Which is a good multi-platform package manager

Linus Torvalds repairs Linux kernel for "multiplatform virus"

Recently, a report from the anti-virus software manufacturer Kaspersky caused quite a stir: The first proof-of-concept virus was discovered which, although it has no real damage routine, can spread on both Windows and Linux.


The online news service Newsforge took a closer look at Virus.Linux.Bi.a / Virus.Win32.Bi.a and discovered a number of interesting details: For example, it turned out that the "virus" does not appear on Linux all systems worked.


Finally, Linus Torvalds took on the problem very personally and came to the conclusion that the "virus" could not develop its functionality due to a bug in the gcc in conjunction with current kernel versions. To eliminate this "problem", Torvalds has meanwhile developed a patch so that Virus.Linux.Bi.a should also run under future kernel variants.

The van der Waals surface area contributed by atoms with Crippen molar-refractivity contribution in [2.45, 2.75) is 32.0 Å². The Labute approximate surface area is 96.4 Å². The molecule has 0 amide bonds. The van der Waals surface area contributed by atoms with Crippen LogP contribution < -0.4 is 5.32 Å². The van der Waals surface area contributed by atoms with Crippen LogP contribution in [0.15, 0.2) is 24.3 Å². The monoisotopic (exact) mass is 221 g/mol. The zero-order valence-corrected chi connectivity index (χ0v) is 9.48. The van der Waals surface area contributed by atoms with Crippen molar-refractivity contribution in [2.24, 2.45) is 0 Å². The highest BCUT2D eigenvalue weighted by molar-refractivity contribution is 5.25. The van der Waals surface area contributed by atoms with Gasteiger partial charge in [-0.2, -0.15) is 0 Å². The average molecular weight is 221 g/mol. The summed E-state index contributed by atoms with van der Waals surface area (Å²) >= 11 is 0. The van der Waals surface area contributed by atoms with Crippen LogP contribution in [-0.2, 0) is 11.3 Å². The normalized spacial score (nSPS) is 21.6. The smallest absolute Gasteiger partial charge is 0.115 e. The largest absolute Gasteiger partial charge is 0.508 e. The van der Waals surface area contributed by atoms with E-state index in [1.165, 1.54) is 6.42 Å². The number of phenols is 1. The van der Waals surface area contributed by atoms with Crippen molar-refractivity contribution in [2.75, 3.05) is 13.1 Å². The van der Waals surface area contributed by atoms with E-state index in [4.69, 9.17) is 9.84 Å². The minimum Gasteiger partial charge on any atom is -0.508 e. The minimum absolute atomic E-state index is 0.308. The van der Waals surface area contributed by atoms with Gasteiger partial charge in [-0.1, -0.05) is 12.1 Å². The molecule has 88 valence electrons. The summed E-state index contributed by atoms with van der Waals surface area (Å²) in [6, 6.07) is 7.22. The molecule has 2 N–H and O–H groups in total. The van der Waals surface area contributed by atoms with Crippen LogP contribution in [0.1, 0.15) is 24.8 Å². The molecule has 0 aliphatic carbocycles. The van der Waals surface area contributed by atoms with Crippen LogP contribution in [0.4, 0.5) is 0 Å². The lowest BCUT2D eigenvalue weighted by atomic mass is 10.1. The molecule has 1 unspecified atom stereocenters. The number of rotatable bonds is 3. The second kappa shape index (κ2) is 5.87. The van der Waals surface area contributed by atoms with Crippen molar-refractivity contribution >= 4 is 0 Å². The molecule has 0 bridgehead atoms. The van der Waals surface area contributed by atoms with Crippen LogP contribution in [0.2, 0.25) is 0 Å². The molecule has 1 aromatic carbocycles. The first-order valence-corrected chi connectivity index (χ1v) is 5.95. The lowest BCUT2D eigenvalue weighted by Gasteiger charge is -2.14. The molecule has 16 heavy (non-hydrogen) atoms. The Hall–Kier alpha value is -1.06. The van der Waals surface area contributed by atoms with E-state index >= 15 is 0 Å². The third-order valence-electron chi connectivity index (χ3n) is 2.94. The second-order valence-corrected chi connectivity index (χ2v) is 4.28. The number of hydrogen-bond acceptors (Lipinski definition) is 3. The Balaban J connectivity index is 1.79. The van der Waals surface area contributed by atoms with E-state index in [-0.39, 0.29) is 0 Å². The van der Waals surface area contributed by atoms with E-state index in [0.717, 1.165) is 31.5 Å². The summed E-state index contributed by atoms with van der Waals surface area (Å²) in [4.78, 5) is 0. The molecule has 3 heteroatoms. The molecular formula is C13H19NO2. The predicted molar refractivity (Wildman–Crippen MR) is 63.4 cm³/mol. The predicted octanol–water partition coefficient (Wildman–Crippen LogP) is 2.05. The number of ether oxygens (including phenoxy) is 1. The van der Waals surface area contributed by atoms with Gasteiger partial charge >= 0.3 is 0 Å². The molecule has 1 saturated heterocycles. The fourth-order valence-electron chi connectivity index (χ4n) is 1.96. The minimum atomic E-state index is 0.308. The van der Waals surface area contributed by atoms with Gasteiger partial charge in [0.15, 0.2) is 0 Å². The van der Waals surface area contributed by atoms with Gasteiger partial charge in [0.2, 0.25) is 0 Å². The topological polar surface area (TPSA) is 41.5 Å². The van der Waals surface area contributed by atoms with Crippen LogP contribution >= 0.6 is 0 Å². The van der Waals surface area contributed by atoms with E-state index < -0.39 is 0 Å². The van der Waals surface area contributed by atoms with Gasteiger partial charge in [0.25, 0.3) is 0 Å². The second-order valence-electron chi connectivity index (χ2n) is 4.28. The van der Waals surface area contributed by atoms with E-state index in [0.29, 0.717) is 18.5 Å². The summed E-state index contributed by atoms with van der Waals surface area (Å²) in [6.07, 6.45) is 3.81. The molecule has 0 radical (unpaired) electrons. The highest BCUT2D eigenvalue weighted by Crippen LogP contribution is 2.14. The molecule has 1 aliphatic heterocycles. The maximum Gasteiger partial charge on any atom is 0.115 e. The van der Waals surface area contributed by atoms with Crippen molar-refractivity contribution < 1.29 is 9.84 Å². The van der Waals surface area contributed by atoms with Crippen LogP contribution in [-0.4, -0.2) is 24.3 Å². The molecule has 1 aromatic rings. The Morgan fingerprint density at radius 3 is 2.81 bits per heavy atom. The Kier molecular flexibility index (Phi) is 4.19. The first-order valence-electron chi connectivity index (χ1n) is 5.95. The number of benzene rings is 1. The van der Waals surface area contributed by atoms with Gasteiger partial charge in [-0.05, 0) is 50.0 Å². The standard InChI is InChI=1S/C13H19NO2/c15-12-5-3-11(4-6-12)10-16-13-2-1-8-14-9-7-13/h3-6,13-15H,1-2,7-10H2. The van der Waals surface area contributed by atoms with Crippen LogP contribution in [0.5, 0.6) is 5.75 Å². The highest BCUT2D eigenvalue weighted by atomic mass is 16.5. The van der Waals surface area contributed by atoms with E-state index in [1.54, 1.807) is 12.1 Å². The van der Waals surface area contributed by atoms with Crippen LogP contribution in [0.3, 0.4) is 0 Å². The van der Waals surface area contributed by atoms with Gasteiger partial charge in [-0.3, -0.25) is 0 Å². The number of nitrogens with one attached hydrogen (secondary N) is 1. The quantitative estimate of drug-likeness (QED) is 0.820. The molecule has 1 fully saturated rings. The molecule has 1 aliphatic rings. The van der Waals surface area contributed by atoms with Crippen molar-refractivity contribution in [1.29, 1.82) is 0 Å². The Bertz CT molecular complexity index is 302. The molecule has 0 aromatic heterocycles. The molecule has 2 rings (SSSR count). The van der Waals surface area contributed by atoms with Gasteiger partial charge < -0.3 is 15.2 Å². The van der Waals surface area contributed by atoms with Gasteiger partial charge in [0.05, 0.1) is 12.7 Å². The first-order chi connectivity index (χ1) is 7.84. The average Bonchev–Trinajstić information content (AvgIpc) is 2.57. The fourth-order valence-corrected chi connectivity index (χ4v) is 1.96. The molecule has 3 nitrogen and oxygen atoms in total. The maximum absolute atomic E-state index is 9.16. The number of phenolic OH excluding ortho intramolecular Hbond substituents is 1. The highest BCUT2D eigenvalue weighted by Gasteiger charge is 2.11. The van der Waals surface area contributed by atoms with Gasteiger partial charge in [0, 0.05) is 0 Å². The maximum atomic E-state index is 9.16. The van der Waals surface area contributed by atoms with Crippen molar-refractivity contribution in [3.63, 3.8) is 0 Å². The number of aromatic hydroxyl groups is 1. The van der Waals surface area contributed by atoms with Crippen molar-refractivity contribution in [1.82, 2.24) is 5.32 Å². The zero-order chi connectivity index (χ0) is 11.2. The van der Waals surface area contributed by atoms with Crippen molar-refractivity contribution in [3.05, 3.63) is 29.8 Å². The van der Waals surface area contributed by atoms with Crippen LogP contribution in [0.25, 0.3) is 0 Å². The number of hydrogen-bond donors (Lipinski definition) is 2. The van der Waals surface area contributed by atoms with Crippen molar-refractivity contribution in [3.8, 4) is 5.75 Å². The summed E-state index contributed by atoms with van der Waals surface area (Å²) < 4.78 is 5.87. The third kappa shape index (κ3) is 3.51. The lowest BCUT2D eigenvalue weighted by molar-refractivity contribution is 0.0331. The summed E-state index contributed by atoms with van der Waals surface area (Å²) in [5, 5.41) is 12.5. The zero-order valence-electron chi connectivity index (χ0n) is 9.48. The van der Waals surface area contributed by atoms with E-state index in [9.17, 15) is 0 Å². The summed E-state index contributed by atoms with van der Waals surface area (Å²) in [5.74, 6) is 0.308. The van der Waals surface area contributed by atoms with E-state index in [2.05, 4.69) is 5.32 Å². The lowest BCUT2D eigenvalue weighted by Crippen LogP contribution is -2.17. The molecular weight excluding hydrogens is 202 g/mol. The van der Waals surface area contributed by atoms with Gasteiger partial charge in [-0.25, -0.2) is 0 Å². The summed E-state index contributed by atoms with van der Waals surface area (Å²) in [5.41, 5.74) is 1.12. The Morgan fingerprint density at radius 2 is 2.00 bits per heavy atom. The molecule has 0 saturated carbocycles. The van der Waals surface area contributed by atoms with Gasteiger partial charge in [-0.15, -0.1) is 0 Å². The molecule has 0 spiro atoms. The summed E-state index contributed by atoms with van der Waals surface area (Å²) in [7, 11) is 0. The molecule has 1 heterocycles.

However, this discovery also raises questions about the seriousness and motives of the Kaspersky report. After all, the "error" only occurs with a combination of assembler code with outdated system calls. This suggests that the "virus" is by no means a new malware threat, but rather old code, and that Kaspersky may only want to stimulate a new business with the report, according to Newsforge doubtfully.

Do what it should

In this context, Linus Torvalds raises a much more fundamental question, namely what actually makes the code a virus. After all, this is simply a program that, when executed, does things (files that it has permission to modify) that are in no way wrong. In this respect, the cross-platform component of Virus.Linux.Bi.a is particularly interesting, but not just any viral component. (red)